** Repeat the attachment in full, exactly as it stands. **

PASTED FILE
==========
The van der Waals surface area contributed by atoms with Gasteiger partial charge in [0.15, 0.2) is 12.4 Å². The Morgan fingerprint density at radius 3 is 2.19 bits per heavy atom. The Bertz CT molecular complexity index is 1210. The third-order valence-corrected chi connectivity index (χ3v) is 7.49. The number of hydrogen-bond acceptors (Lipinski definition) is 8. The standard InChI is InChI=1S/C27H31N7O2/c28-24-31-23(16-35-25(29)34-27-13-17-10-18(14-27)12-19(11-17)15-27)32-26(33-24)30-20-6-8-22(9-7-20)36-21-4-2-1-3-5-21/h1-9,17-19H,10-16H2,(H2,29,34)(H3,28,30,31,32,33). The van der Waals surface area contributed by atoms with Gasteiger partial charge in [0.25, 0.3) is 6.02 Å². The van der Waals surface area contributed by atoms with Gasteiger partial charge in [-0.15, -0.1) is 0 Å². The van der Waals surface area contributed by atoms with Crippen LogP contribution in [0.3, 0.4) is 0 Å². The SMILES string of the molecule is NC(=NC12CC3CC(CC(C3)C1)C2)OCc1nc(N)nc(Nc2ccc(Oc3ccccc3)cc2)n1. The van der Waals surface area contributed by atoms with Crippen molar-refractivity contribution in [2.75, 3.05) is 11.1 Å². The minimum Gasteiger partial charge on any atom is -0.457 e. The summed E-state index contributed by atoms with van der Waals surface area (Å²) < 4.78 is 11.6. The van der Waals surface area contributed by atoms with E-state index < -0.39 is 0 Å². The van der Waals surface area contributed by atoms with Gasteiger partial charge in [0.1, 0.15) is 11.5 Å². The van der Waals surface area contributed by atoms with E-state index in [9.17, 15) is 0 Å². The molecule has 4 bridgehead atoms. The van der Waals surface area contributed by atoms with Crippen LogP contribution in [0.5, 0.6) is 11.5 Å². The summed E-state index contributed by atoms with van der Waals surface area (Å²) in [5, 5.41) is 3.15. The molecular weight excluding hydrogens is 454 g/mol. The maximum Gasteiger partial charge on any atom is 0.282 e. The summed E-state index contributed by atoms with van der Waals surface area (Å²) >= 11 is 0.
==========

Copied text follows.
The van der Waals surface area contributed by atoms with Gasteiger partial charge in [0.15, 0.2) is 12.4 Å². The Morgan fingerprint density at radius 3 is 2.19 bits per heavy atom. The Bertz CT molecular complexity index is 1210. The third-order valence-corrected chi connectivity index (χ3v) is 7.49. The number of hydrogen-bond acceptors (Lipinski definition) is 8. The standard InChI is InChI=1S/C27H31N7O2/c28-24-31-23(16-35-25(29)34-27-13-17-10-18(14-27)12-19(11-17)15-27)32-26(33-24)30-20-6-8-22(9-7-20)36-21-4-2-1-3-5-21/h1-9,17-19H,10-16H2,(H2,29,34)(H3,28,30,31,32,33). The van der Waals surface area contributed by atoms with Gasteiger partial charge in [0.25, 0.3) is 6.02 Å². The van der Waals surface area contributed by atoms with Gasteiger partial charge in [-0.15, -0.1) is 0 Å². The van der Waals surface area contributed by atoms with Crippen LogP contribution in [0.3, 0.4) is 0 Å². The SMILES string of the molecule is NC(=NC12CC3CC(CC(C3)C1)C2)OCc1nc(N)nc(Nc2ccc(Oc3ccccc3)cc2)n1. The van der Waals surface area contributed by atoms with Crippen molar-refractivity contribution in [2.75, 3.05) is 11.1 Å². The minimum Gasteiger partial charge on any atom is -0.457 e. The summed E-state index contributed by atoms with van der Waals surface area (Å²) < 4.78 is 11.6. The van der Waals surface area contributed by atoms with E-state index < -0.39 is 0 Å². The van der Waals surface area contributed by atoms with Gasteiger partial charge in [0.1, 0.15) is 11.5 Å². The van der Waals surface area contributed by atoms with E-state index in [9.17, 15) is 0 Å². The molecule has 4 bridgehead atoms. The van der Waals surface area contributed by atoms with Crippen LogP contribution in [0.5, 0.6) is 11.5 Å². The summed E-state index contributed by atoms with van der Waals surface area (Å²) in [5, 5.41) is 3.15. The molecular weight excluding hydrogens is 454 g/mol. The maximum Gasteiger partial charge on any atom is 0.282 e. The summed E-state index contributed by atoms with van der Waals surface area (Å²) >= 11 is 0.